In a stunningly close vote, the labor agreement negotiated by the leaders of IATSE and AMPTP was ratified last weekend. The deal was approved despite the fact that a majority of union members voted against it, by a margin of 50.4% to 49.6%. Nonetheless, the measure passed because of ITASE’s electoral college system, in which each of IATSE’s 13 member unions is credited with a certain number of delegates. Two of the three largest unions, Prop Local 44 and Editors Local 700, voted narrowly in favor of the agreement, each by margins of only a few hundred votes. Their approval, together with that of six smaller unions, was the deciding factor leading to a final delegate count of 256 for and 188 against. The proposed contract would have been rejected if the vote from either Local 44 or Local 700 had swung to reject it.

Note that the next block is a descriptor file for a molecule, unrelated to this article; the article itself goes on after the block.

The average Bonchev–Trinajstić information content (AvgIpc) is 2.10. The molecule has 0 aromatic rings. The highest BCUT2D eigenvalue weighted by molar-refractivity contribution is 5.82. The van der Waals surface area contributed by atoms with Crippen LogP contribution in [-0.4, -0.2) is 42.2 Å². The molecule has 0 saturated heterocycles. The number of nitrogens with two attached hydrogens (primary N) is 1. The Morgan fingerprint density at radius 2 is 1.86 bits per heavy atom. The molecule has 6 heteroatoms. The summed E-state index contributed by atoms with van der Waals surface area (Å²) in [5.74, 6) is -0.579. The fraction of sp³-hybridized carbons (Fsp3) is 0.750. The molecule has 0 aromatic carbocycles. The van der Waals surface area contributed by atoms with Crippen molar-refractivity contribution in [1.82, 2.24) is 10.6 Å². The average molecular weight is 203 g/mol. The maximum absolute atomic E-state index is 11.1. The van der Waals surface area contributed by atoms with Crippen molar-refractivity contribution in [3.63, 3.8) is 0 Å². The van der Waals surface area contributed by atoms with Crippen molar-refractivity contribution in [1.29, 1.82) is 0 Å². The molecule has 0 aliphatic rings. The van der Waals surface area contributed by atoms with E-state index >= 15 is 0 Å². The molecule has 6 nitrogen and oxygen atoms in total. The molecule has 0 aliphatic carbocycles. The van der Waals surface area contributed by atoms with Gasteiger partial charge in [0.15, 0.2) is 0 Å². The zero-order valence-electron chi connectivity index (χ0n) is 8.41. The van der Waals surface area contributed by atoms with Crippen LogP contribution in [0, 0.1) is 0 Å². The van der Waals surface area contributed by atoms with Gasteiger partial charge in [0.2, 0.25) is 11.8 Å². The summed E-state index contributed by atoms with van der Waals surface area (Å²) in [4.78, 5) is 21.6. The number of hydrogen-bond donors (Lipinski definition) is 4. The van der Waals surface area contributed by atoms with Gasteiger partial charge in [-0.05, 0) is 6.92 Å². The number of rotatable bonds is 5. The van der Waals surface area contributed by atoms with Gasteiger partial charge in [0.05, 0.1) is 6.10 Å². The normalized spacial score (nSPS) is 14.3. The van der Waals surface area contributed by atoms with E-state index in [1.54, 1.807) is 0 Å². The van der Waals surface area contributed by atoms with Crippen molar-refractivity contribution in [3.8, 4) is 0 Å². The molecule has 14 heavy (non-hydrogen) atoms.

Despite the fact that IATSE leadership had emphasized “solidarity” throughout the negotiations, this outcome has proven to be deeply divisive. Crystal Hopkins, the head of Script Supervisors Local 871, resigned after the vote was finalized, citing her dissatisfaction with this outcome. “When we began negotiating in May…. the solidarity and unity never wavered,” said Hopkins. “However, by the time October rolled around… the overwhelming and historic response of the membership for the strike authorization made clear to me that the priorities we were addressing were no longer adequate for the membership.” Even though IATSE’s President Mathew Loeb was able to avert a strike by negotiating an agreement with the studios and securing a YES vote from the rank and file, he now faces the challenge of uniting a bitterly divided membership, half of whom are disappointed with their new agreement.